Community Banc Mortgage Corporation v. North Salem State Bank, No. 3:2015cv03051 - Document 20 (C.D. Ill. 2015)

Court Description: OPINION: Plaintiff's Motion to Strike Affirmative Defenses (d/e 17 ) is GRANTED IN PART and DENIED IN PART. The Court strikes Affirmative Defenses Nos. 1, 2, and 8 without prejudice. The Court does not strike Affirmative Defenses Nos. 4 and 5. SEE Written Opinion. Entered by Judge Sue E. Myerscough on 7/23/2015. (ME, ilcd)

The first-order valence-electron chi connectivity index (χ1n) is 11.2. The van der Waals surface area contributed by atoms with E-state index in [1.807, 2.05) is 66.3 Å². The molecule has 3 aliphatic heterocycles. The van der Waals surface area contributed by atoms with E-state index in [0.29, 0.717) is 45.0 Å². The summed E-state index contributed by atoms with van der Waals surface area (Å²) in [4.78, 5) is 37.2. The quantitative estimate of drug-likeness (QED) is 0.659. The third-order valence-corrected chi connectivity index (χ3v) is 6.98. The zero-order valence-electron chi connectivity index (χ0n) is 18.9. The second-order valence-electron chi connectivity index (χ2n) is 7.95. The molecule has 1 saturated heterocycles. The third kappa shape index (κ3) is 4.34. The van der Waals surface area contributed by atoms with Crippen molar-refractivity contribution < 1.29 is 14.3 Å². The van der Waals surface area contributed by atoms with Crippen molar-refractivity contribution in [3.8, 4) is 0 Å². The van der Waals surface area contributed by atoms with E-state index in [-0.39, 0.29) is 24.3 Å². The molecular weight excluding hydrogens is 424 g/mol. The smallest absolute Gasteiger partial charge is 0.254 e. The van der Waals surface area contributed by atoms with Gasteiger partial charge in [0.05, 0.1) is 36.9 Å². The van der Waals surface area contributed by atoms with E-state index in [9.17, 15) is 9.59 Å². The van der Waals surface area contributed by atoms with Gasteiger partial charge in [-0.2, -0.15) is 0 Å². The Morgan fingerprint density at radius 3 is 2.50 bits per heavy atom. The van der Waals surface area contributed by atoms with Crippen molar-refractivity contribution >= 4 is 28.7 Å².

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Community Banc Mortgage Corporation v. North Salem State Bank Doc. 20 E-FILED Thursday, 23 July, 2015 03:26:03 PM Clerk, U.S. District Court, ILCD IN THE UNITED STATES DISTRICT COURT CENTRAL DISTRICT OF ILLINOIS SPRINGFIELD DIVISION COMMUNITY BANC MORTGAGE CORPORATION, an Illinois Corporation, Plaintiff, v. NORTH SALEM STATE BANK, an Indiana banking corporation, Defendant. ) ) ) ) ) ) ) ) ) ) ) ) No. 15-3051 OPINION SUE E. MYERSCOUGH, U.S. District Judge. This cause is before the Court on Plaintiff Community Banc Mortgage Corporation’s Motion to Strike Affirmative Defenses (d/e 17). For the reasons that follow, the Motion is granted in part and denied in part. The Court strikes Affirmative Defenses Nos. 1, 2 and 8 without prejudice and refuses to strike Affirmative Defenses Nos. 4 and 5. I. BACKGROUND On January 16, 2015, Plaintiff Community Banc Mortgage Corporation filed a Complaint against Defendant North Salem Dockets.Justia.com State Bank in the Circuit Court for the Seventh Judicial Circuit, Sangamon County, Illinois. On February 19, 2015, Defendant filed a Notice of Removal, and the case was removed to this Court. Jurisdiction is based on the diversity of the parties and an amount in controversy in excess of $75,000. 28 U.S.C. § 1332(a)(1). The Complaint alleges Plaintiff and Defendant were parties to a Secondary Mortgage Market Agreement (Agreement), which is governed by Illinois law. Compl. ¶ 5; Agreement ¶ N. After entering the Agreement, Defendant originated residential mortgage loans and sold the loans to Plaintiff. Id. ¶ 6. As part of the Agreement, Defendant warranted that the mortgage loans would be processed in compliance with applicable law and processed, packaged, and closed in accordance with Secondary Market Guidelines. Id. at ¶ 7 (quoting Agreement ¶ E (d/e 1-1)). The Agreement also contained an indemnification agreement, providing that Defendant would hold Plaintiff harmless from and against all “losses, claims, demands, actions, suits, damages, costs[,] and expenses” made against or incurred by Plaintiff as a result of Defendant’s failure to perform its obligations Page 2 of 18 or Defendant’s breach of any warranties. Id. at ¶ 8 (quoting Agreement ¶ F). One of the loans originated by Defendant and purchased by Plaintiff was a mortgage loan dated September 4, 2003 made to Steven and Susan Wainman (the Wainman Loan). Id. ¶ 9. After Plaintiff purchased the Wainman Loan, Plaintiff transferred the loan to the Federal National Mortgage Association (Fannie Mae) while retaining the rights and obligations relating to the servicing of the Wainman Loan. Id. ¶ 14. In 2010, after the Wainman’s defaulted on the loan, Plaintiff commenced foreclosure procedures in state court. Compl. ¶15. During the foreclosure proceedings, it was discovered that a prior lien, a mortgage held by National City Bank, had not been released. Id. ¶ 16. In March 2012, Fannie Mae demanded that Plaintiff repurchase the Wainman Loan because the loan was not originated in accordance with the procedures required by Fannie Mae due to the failure to obtain and record a release of the National City Bank mortgage. Id. ¶ 17. On or about April 20, 2012, Plaintiff repurchased the Wainman Loan. Id. ¶18. The Page 3 of 18 foreclosure was ultimately completed, and Plaintiff suffered a loss of $114,842.53 on the transaction. Id. ¶19. Plaintiff alleges that Defendant was required to indemnify and hold Plaintiff harmless from any loss suffered by Plaintiff arising from a breach of Defendant’s warranties under the Agreement and from Defendant’s failure to perform its obligations under the Agreement. Compl. ¶ 20. According to Plaintiff, Defendant’s failure to obtain and record a release of the National City Bank mortgage and Defendant’s sale of the Wainman loan to Plaintiff constituted a breach of Defendant’s warranties and obligations under the Agreement. Id. ¶ 21. Plaintiff demanded that Defendant indemnify it for the loss suffered on account of Defendant’s breach of its warranties and obligations, but Defendant refused. Id. ¶¶ 22, 23. Plaintiff alleges it has been damaged by Defendant’s refusal to indemnify Plaintiff for the loss suffered on account of Defendant’s breach of its warranties and obligations in the amount of $114,842.53 plus prejudgment interest, reasonable attorney’s fees, and costs of suit. Id. ¶ 23, Prayer for Relief. On March 12, 2015, Defendant filed a Motion to Dismiss asserting that the Complaint was barred by the statute of Page 4 of 18 limitations because the cause of action accrued in 2003 when Defendant allegedly failed to secure a release of the National City Bank mortgage. On May 21, 2015, following a hearing, the Court denied the Motion to Dismiss. Opinion (d/e 14). The Court found that, under Illinois law, “[t]he repurchase of the Wainman loan triggered Defendant’s obligation to perform under the indemnity provision of the Agreement,” and, therefore, the alleged breach occurred no earlier than April 20, 2012. See Opinion at 13. On June 8, 2015, Defendant filed an Answer and Affirmative Defenses. On June 18, 2015, Plaintiff filed the Motion to Strike Affirmative Defenses at issue herein. II. LEGAL STANDARD Pursuant to Rule 12(f) of the Rules of Civil Procedure, the Court may strike from a pleading “an insufficient defense or any redundant, immaterial, impertinent, or scandalous matter.” Fed. R. Civ. P. 12(f). Motions to strike are generally disfavored because such motions often only delay the proceedings. See Heller Fin., Inc. v. Midwhey Powder Co., Inc., 883 F.2d 1286, 1294 (7th Cir. 1989). However, if a motion to strike removes unnecessary clutter Page 5 of 18 from the case, then the motion serves to expedite, not delay, the proceedings. Id. Generally, a court will strike an affirmative defense only if the defense is insufficient on its face. Heller, 883 F.2d at 1294. A court will not ordinarily strike an affirmative defense if the defense is sufficient as a matter of law or presents questions of law or fact. Id. Because affirmative defenses are pleadings, affirmative defenses are subject to the pleading requirements of the Federal Rules of Civil Procedure and must set forth a “short and plain statement” of the defense. Id., citing Fed. R. Civ. P. 8(a). Although the Seventh Circuit has not addressed whether the heightened pleading standard set forth in Bell Atl. Corp. v. Twombly, 530 U.S. 544 (2007) and Ashcroft v. Iqbal, 556 U.S. 662 (2009) applies to affirmative defenses, several courts in this Circuit have found that the heightened pleading standard does apply to affirmative defenses. See Sarkis’ Cafe, Inc. v. Sarks in the Park, LLC, 55 F. Supp. 3d 1034, 1040 (N.D. Ill. 2014) (citing cases). These courts examine whether the defendant states an “affirmative defense to relief that is plausible on its face.” SEC v. Sachdeva, No. 10-C-747, 2011 WL 933967, at *1 (E.D. Wisc. Mar. 16, 2011). Page 6 of 18 However, whether the heightened pleading standard applies likely makes little difference. Factual allegations that were sufficient before Twombly and Iqbal will likely still be sufficient, and “bare bones” affirmative defenses have always been insufficient. See Shield Techs. Corp. v. Paradigm Positioning, LLC, No. 11 C 6183, 2012 WL 4120440, at *8 (N.D. Ill. Sept. 19, 2012). In any event, if an affirmative defense is defective, leave to amend should be freely granted as justice requires under Federal Rule of Civil Procedure 15(a). See Heller, 883 F.2d at 1294. III. ANALYSIS Plaintiff moves to strike Affirmative Defenses Nos. 1, 2, 4, 5, and 8. A. Plaintiff’s motion to strike Affirmative Defense No. 1 is granted. Plaintiff moves to strike Affirmative Defense No. 1, which provides as follows: The Complaint is barred by the doctrine of res judicata based on the 2010 foreclosure action referenced in the Complaint because any and all claims against [Defendant] relating to the Agreement should have been asserted at that time. Page 7 of 18 Plaintiff argues that Defendant has not alleged facts establishing the necessary elements of the defense of res judicata. Under Illinois law,1 Defendant would have to show: “(1) a final judgment on the merits rendered by a court of competent jurisdiction; (2) identity of causes of action, and (3) identity of the parties or their privies.” See Pl. Mem. at 3 (quoting Hayashi v. Ill. Dep’t of Fin. & Prof’l Regulation, 25 N.E.3d 570, 585 (Ill. 2014)). Plaintiff argues that there is no identity of causes of action or identity of parties between this case and the state court foreclosure action. In support of Plaintiff’s claim that Defendant has not alleged facts showing it was a party to the foreclosure action, Plaintiff notes that Defendant claims, in its Answer, a lack of knowledge about the Defendant notes that Indiana law may apply to the res judicata defense because the 2010 foreclosure action took place in Indiana. Garry v. Geils, 82 F.3d 1362, 1367 n. 8 (7th Cir. 1996), quoting Pirela v. Village of N. Aurora, 935 F.2d 909, 911 (7th Cir. 1991) (noting that “under res judicata we look to the law of the state in which the prior judgment was entered to determine whether that state ‘would give that judgment preclusive effect against the claims asserted in the federal action’”). Under Indiana law, a res judicata claim is primarily the same as in Illinois, requiring the following elements: “1) the former judgment must have been rendered by a court of competent jurisdiction; 2) the former judgment must have been rendered on the merits; 3) the matter now in issue was, or could have been, determined in the prior action; and 4) the controversy adjudicated in the former action must have been between the parties to the present suit or their privies.” Warren v. Warren, 952 N.E.2d 269, 273 (Ind. App. Ct. 2011). 1 Page 8 of 18 allegations pertaining to the 2010 foreclosure proceedings. See Answer ¶¶ 15, 16, 19. Defendant responds that Plaintiff’s argument is premised on a misstatement of the pleading requirements under the Federal Rules of Civil Procedure. Defendant asserts it need only state “a plausible and short statement of the grounds for the defense.” Def. Mem. at 2-3. Defendant argues the defense is sufficient because Defendant has set forth the grounds on which the defense is based. While an affirmative defense need only set forth a short, plain statement of the defense, the allegations “must include either direct or inferential allegations respecting all material elements of the claim asserted.” Renalds v. S.R.G. Rest. Grp., 119 F. Supp. 2d 800, 802 (N.D. Ill. 2000). Here, Defendant’s affirmative defense does not allege the identity of the parties or their privies in the state court foreclosure action. Because Defendant does not allege directly or by inference all of the material elements of the res judicata defense, Plaintiff’s motion to strike Affirmative Defense No. 1 is granted. Page 9 of 18 B. Plaintiff’s motion to strike Affirmative Defense No. 2 is granted. Plaintiff moves to strike Affirmative Defense No. 2, which alleges: The Complaint is untimely under 735 ILCS 5/13-206, which establishes a ten-year statute of limitations for breach of contract actions under Illinois law. Plaintiff argues that because the Court has already determined the issue of the statute of limitations when the Court denied Defendant’s Motion to Dismiss on that ground, the ruling is now the law of the case. Plaintiff also asserts that, because Defendant already raised the defense in a motion to dismiss, Defendant does not need to reiterate the defense in its Answer to preserve the issue. Pl. Mem. at 4 (citing Ohmer Corp. v. Duncan Meter Corp., 8 F.R.D. 582, 583 (N.D. Ill. 1948) (striking affirmative defense where the court had already ruled on the issue in a preliminary motion and finding that the defendant did not need to include the defense in its answer because the record of the case would “preserve defendant’s rights”)). Page 10 of 18 Defendant responds that the Federal Rules of Civil Procedure do not preclude a party from raising an affirmative defense that was the subject of an earlier motion to dismiss. The Court finds that the affirmative defense is redundant. Defendant already raised the defense in a motion to dismiss and has preserved the issue. The Court denied the motion to dismiss on legal, not factual, grounds. Therefore, a compelling reason does not likely exist to revisit the earlier ruling. See, e.g., Minch v. City of Chicago, 486 F.3d 294, 301 (7th Cir. 2007) (under the law of the case doctrine, a court should not revisit an earlier ruling absent a compelling reason or a change in the law). Plaintiff’s motion to strike Affirmative Defense No. 2 is granted. C. Plaintiff’s motion to strike Affirmative Defense No. 4 is denied. Plaintiff moves to strike Affirmative Defense No. 4, which is premised on the Rooker-Feldman doctrine: There is no subject-matter jurisdiction as to the matters raised in the Complaint because: a) The Complaint is inextricably intertwined with the judgment in the 2010 state court foreclosure action; and b) [Plaintiff] is calling on this Court to review the state court action and judgment as it relates to the relative Page 11 of 18 priorities of the National City Bank mortgage and the mortgage of [Plaintiff] purchased from [Defendant]. Plaintiff argues that the Rooker-Feldman doctrine does not apply because Plaintiff is not seeking to have this Court review the decision in the state court foreclosure case. Defendant responds that the issues in this case are inextricably intertwined with the state court decision. According to Defendant, Plaintiff is asking this Court to revisit the judgment in the foreclosure proceedings “as it relates to the relative priorities of the National City Bank mortgage and the mortgage that [Plaintiff] purchased from [Defendant].” Def. Mem. at 6. Defendant further asserts that Plaintiff is asking this Court to remedy the loss caused by the state court foreclosure proceedings. “The Rooker-Feldman doctrine precludes lower federal courts from exercising jurisdiction over claims that would require them to review a final judgment of a state court.” Manley v. City of Chicago, 236 F.3d 392, 396 (7th Cir. 2001), citing Rooker v. Fidelity Trust Co., 263 U.S. 413 (1923); District of Columbia Court of Appeals v. Feldman, 460 U.S. 462 (1983). That is, the doctrine bars the federal claim when “the state court’s judgment is the Page 12 of 18 source of the injury of which the plaintiffs complain in federal court.” Richardson v. Koch Law Firm, P.C., 768 F.3d 732, 733 (7th Cir. 2014). Defendant’s affirmative defense alleges that Plaintiff’s federal claim asks this Court to review the state court action as it relates to the relative priorities of the National City Bank mortgage and the mortgage Plaintiff purchased from Defendant. As such, and without suggesting that Defendant’s characterization of Plaintiff’s claim is correct, the Court finds that Defendant has sufficiently pleaded a Rooker-Feldman defense. In addition, the issues raised by the parties in the Motion to Strike and the Defendant’s response raise questions of law and fact, and a court does not ordinarily strike an affirmative defense if the defense presents questions of law or fact. See Heller, 883 F.2d at 1294 (“Ordinarily, defenses will not be struck if they are sufficient as a matter of law or if they present questions of law or fact”). Therefore, Plaintiff’s motion to strike Affirmative Defense No. 4 is denied. Page 13 of 18 D. Plaintiff’s motion to strike Affirmative Defense No. 5 is denied. Plaintiff moves to strike Affirmative Defense No. 5, which provides as follows: The Complaint is barred by the doctrine of laches because: a) [Plaintiff] failed to notify [Defendant] promptly in 2010 once [Plaintiff] became aware that National City Bank was asserting priority over the mortgage purchased by [Plaintiff]; b) Instead, [Plaintiff] failed to notify [Defendant] of National City Bank’s claim until after [Plaintiff] repurchased the mortgage from Fannie Mae in 2012; c) [Plaintiff’s] delay in asserting its rights, if any, relating to the relative priorities of the above mortgages has caused prejudice to [Defendant]. Plaintiff argues that the doctrine of laches is an equitable doctrine that does not apply in a case where the sole remedy sought is money damages. Defendant responds that laches is a valid affirmative defense under Illinois law in actions for damages. Illinois courts have expanded the application of a laches defense to lawsuits seeking both equitable and legal remedies. Mo v. Hergan, 982 N.E.2d 905, 914 (Ill. App. Ct. 2012) (citing cases). Page 14 of 18 Illinois courts appear to disagree, however, on whether a laches defense should be available in an action that seeks only money damages. Id. (noting the disagreement and assuming a laches defense could be raised in an action only seeking monetary relief). The Seventh Circuit has also noted that Illinois “has begun to erode the distinction between legal and equitable defenses. See West End Mut. Ins. Co. v. Procaccio Painting & Drywall Co., Inc., -- F.3d ---, 2015 WL 4153635, at *10 (7th Cir. 2015). In a case addressing laches in the context of a motion to dismiss and a summary judgment motion, the Seventh Circuit Court noted it had “yet to find a case in which an Illinois court has applied laches to bar a breach-of-contract suit seeking only monetary damages.” West End, 2015 WL 4153635, at *10, citing Nature Conservancy v. Wilder Corp. of Del., 656 F.3d 646, 651 (7th Cir. 2011) (examining Illinois law and finding no need to resolve the issue where, even assuming laches could apply, the defense failed for lack of evidence of prejudice). Given the uncertainty under Illinois law, Plaintiff’s motion to strike Affirmative Defense No. 5 is denied. See Heller, 883 F.2d at 1294 (“Ordinarily, defenses will not be struck if they Page 15 of 18 are sufficient as a matter of law or if they present questions of law or fact”). E. Plaintiff’s motion to strike Affirmative Defense No. 8 is granted. Plaintiff last argues that the Court should strike Affirmative Defense No. 8. Affirmative Defense No. 8 alleges as follows: [Plaintiff’s] Complaint fails to state a claim upon which relief can be granted because the facts alleged in the Complaint fail to trigger [Defendant’s] alleged duty to indemnify [Plaintiff] under Section F of the Agreement. Plaintiff notes that while some courts allow a defendant to raise “failure to state a claim” as an affirmative defense, the defendant must allege more than a “bare bones” recitation of the defense and do more than reiterate the denials contained in the answer. Defendant agrees that there is disagreement over whether failure to state claim is an affirmative defense. Defendant asserts, however, that courts in this district have permitted the defense. Defendant further assets that its defense is more than a bare bones recitation of the defense because the defense indicates that the alleged duty to indemnify was never triggered. Courts are divided over whether a party may properly plead a failure to state a claim as an affirmative defense. See Jackson v. Page 16 of 18 Methodist Med. Ctr. of Ill., No. 06-1235, 2007 WL 128001, at *2 (C.D. Ill. Jan. 11, 2007) (collecting cases). However, even those courts that allow the defense to be raised require more than a “bare recitation of the legal standard.” Id. Although Affirmative Defense No. 8 sets forth more than a bare bones recitation of the defense, the additional facts provide nothing more than a repeat of Defendant’s denial of the allegations of the Complaint. See Answer ¶¶ 20, 21, 22. “[A]n affirmative defense cannot merely repeat a defendant’s denial of allegations contained in the complaint.” Sarkis’ Cafe, 55 F. Supp. 3d at 1041. Therefore, Plaintiff’s motion to strike Affirmative Defense No. 8 is granted. IV. CONCLUSION For the reasons stated, Plaintiff’s Motion to Strike Affirmative Defenses (d/e 17) is GRANTED IN PART and DENIED IN PART. The Court strikes Affirmative Defenses Nos. 1, 2, and 8 without prejudice. The Court does not strike Affirmative Defenses Nos. 4 and 5. Page 17 of 18 ENTER: July 23, 2015 FOR THE COURT: s/Sue E. Myerscough SUE E. MYERSCOUGH UNITED STATES DISTRICT JUDGE Page 18 of 18